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FMI Quarterly/June 2016/June 1, 2016

The Risk of Wage Rises in Construction: Three Key Trends

Income inequality between people conceptOperating a tightening labor market, engineering and construction firms need to pay close attention to salary, benefits and other labor-related trends that can help them avoid job delays, botched projects and profit losses.

Why do contractors keep guessing about pay? In this “war for talent” in key construction roles, contractors continue to underpay and overpay, based on anecdotal information or small sample bias. In FMI Compensation’s Incentive Compensation Effectiveness Study,1 most contractors receive their pay information from peers. Only a quarter of contractors use labor market intelligence. There are multiple sources of labor market pay rates for the construction industry, but there is probably a lack of awareness of its availability. In this new era of big data and intense labor competition, contractors could benefit from changing their pay practices. Instead of basing pay decisions on what candidates demand, what the recruiter says, or divinely inspired hunches—do your research and look it up!

Pay is moving in unexpected ways in critical skill areas and geographies while moderating in other “cooling” skill areas. Understanding market pay trends allows leaders to plan more accurately for the future and adapt to important developments that are fundamentally reshaping the industry.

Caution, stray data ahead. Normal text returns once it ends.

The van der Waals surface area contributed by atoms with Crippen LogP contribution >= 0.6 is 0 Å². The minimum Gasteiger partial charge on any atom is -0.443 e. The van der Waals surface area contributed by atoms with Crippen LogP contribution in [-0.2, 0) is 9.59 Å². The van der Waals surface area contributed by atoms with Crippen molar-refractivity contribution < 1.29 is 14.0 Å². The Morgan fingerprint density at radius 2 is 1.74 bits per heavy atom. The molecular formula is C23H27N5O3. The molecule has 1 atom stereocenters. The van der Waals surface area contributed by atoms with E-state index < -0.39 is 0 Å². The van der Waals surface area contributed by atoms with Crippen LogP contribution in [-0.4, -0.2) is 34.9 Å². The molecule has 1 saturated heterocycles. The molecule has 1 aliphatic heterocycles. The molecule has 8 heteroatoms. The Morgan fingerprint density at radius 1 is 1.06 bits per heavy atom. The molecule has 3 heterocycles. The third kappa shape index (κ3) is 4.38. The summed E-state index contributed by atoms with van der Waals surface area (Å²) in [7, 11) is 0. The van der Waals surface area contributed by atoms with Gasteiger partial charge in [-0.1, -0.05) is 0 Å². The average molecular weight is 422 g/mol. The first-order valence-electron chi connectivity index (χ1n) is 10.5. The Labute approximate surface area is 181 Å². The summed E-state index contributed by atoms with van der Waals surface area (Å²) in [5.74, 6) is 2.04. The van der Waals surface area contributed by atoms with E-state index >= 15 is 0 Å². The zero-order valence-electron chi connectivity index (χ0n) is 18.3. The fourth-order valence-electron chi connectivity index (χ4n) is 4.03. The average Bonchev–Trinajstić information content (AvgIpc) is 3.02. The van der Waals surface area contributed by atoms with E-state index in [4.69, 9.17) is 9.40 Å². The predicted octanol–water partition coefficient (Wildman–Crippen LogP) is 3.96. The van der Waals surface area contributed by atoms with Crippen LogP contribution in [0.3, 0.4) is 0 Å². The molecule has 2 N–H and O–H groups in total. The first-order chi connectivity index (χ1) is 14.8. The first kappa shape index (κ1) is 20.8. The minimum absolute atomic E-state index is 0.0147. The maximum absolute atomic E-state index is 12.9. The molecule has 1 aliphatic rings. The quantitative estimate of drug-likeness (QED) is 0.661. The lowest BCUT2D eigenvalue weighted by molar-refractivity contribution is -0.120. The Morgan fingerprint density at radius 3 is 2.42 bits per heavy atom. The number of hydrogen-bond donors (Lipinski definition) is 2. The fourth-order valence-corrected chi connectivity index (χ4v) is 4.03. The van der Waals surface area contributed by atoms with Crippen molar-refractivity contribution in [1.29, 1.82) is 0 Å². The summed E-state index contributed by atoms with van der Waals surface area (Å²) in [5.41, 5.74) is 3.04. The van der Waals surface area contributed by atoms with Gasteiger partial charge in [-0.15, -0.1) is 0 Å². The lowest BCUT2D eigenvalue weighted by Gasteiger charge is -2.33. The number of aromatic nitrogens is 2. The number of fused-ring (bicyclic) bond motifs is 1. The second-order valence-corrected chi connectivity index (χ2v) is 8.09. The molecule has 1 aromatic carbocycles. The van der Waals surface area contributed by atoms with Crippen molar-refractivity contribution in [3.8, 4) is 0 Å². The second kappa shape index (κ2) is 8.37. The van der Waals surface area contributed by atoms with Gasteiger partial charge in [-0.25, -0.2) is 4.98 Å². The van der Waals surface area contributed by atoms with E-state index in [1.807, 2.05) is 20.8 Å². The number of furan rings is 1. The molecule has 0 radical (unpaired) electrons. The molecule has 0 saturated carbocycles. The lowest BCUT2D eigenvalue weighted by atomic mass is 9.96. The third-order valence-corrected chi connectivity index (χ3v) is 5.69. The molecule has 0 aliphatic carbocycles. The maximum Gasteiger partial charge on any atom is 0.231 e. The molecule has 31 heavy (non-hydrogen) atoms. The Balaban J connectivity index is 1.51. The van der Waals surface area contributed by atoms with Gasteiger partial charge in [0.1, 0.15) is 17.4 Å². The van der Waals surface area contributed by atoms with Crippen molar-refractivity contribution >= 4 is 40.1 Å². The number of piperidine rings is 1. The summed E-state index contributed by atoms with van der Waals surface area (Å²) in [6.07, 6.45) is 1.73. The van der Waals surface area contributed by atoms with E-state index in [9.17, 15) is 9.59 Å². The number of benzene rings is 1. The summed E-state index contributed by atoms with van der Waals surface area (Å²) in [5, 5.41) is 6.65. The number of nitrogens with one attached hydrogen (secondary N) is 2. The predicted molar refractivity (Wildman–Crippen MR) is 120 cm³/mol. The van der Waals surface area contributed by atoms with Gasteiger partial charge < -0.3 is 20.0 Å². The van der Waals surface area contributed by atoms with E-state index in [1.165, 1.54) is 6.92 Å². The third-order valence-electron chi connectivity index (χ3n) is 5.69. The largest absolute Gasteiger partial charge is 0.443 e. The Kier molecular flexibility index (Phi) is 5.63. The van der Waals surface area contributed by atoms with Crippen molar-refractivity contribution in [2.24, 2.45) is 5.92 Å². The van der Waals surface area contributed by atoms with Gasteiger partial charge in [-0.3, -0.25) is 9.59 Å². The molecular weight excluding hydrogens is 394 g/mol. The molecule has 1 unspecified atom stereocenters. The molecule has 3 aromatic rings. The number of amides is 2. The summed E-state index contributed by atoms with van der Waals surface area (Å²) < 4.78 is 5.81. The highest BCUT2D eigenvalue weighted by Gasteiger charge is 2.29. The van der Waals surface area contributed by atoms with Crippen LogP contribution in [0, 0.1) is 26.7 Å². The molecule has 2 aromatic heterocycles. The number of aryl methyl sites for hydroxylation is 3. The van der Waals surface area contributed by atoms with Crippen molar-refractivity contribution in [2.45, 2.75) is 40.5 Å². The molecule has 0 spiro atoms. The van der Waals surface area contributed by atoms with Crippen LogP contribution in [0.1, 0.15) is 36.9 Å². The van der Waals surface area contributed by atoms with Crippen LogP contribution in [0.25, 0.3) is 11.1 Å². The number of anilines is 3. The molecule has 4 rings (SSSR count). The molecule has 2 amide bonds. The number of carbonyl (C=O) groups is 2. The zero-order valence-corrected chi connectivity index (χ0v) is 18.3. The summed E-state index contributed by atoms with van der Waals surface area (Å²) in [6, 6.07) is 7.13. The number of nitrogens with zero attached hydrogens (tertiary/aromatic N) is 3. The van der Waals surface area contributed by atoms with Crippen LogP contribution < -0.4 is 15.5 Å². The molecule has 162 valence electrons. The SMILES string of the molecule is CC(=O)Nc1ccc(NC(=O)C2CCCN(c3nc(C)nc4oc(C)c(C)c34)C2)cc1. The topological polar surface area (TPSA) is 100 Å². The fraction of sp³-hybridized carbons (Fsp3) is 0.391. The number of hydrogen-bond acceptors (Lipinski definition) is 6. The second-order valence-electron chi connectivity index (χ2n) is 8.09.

In this article, we explore three key trends currently shaping the compensation aspect of the construction market and provide recommendations that firms can use to navigate the market fluctuations and come out ahead.

Labor: A Not So Ancient History 

From December 2007 to June 2009, the Great Recession resulted in more than 8.2 million job losses across the nation. Construction put in place fell from a seasonally adjusted annual rate of $1.2 trillion in March 2006 to a low of $754 billion in February 2011. By the end, approximately 2.3 million construction jobs were lost—nearly 30% of the construction workforce.

Six years later, the construction industry is back on track, albeit characterized by some ebb and flow. In April of this year, a decline (biggest in five years) left total construction spending at a seasonally adjusted annual rate of $1.13 trillion, up 4.5 percent from a year ago.2

Total construction employment has rebounded to just over 6.5 million3 workers, still a far cry from its peak of 8 million workers in 2006. Despite being almost 20% below its 2006 peak, the industry is struggling to find qualified labor. Could 1.5 million workers have left the workforce for good?

The answer is an unequivocal yes. Some workers found new careers, while others left the workforce entirely. In fact, according to research published by the Census Bureau, the authors suggest “60% of displaced construction workers have left the labor market or moved into other industries.” The authors also note that, “Although some former construction workers transitioned quickly to other sectors, for most, a move into another industry occurred after a long spell of non-employment.”4

With baby boomers retiring and a lower number of college and high school graduates entering the construction field, we’re seeing a widening gap between construction labor supply and demand for such labor. Consequently, wages are increasing steadily—in some cases dramatically.

Ken Simonson, AGC’s chief economist confirmed, “Although construction employment slipped in April and May, the industry has added workers in the past year at double the rate of the overall economy. Average pay in construction is rising faster than in the rest of the private sector, and the number of unemployed construction workers was at the lowest May level in 16 years. These facts support what contractors tell us: they have plenty of work but are struggling to find qualified workers to hire.”5